food inflation

According to experts, there’s no end in sight for food inflation

Food inflation continues to weigh on restaurants and consumers. We have watched food costs reach record-breaking levels in this last year and experts predict that it will continue beyond 2023, offering elevated numbers into 2025.

Current inflation has surpassed previously predicted numbers for 2023, reaching 10.6 per cent in February year over year, significantly above the expected five to seven per cent, and above the 5.2 per cent rate of overall inflation.

According to Sylvain Charlebois, professor of food and nutrition at Dalhousie University, significant increases are set to continue. He predicts the following inflation rates in 2025:

  • Bakery (+35 per cent)
  • Dairy (+40 per cent)
  • Seafood (+24 per cent)
  • Fruit (+29 per cent)
  • Meat (+45 per cent)
  • Vegetables (+ eight per cent)

RELATED: 2023 sees food prices rising even higher

His research shows a 46 per cent increase in restaurant pricing in 2025, which may see more restaurants passing those costs onto consumers in order to survive.

The Royal Bank of Canada found that Canadians are continuing to spend money on travel, but have cut back on restaurants, with spending falling .6 per cent in the first quarter of this year (when adjusted for inflation). While this isn’t a drastic drop, according to RBC economist Carrie Freestone, she expects to see a larger decrease in discretionary spending when the Bank of Canada’s interest hikes take full effect.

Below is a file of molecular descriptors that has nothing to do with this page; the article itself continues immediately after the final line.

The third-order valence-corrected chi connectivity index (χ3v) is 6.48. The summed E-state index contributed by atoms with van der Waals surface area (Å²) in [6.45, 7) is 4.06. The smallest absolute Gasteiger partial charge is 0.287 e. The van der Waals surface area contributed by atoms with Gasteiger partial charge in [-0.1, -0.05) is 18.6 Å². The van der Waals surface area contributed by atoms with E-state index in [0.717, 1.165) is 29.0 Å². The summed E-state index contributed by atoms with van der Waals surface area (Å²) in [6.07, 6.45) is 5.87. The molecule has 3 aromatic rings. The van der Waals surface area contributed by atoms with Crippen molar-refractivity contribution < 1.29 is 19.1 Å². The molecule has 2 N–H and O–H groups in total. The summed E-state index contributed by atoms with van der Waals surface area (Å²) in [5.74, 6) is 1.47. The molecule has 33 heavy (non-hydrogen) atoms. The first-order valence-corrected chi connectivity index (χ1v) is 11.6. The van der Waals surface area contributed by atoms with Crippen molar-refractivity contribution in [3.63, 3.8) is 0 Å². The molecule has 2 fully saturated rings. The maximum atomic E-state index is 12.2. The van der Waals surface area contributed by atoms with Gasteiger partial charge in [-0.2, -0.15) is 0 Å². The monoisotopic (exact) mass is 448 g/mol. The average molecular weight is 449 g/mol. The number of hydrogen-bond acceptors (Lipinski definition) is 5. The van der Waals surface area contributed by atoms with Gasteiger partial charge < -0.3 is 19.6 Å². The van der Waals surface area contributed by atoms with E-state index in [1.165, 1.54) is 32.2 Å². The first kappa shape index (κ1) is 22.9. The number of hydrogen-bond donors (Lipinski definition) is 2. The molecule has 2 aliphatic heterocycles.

Though there was a small dip in food costs in March (down to 9.7 per cent year over year), these numbers remain alarming for restaurants and consumers. And while experts like Mike Von Massow, economist at the University of Guelph, is optimistic that “… over the course of the summer, we might see some continued relief,” it’s important to note that this does not mean food inflation will cease, just that it may continue to rise at a slower rate.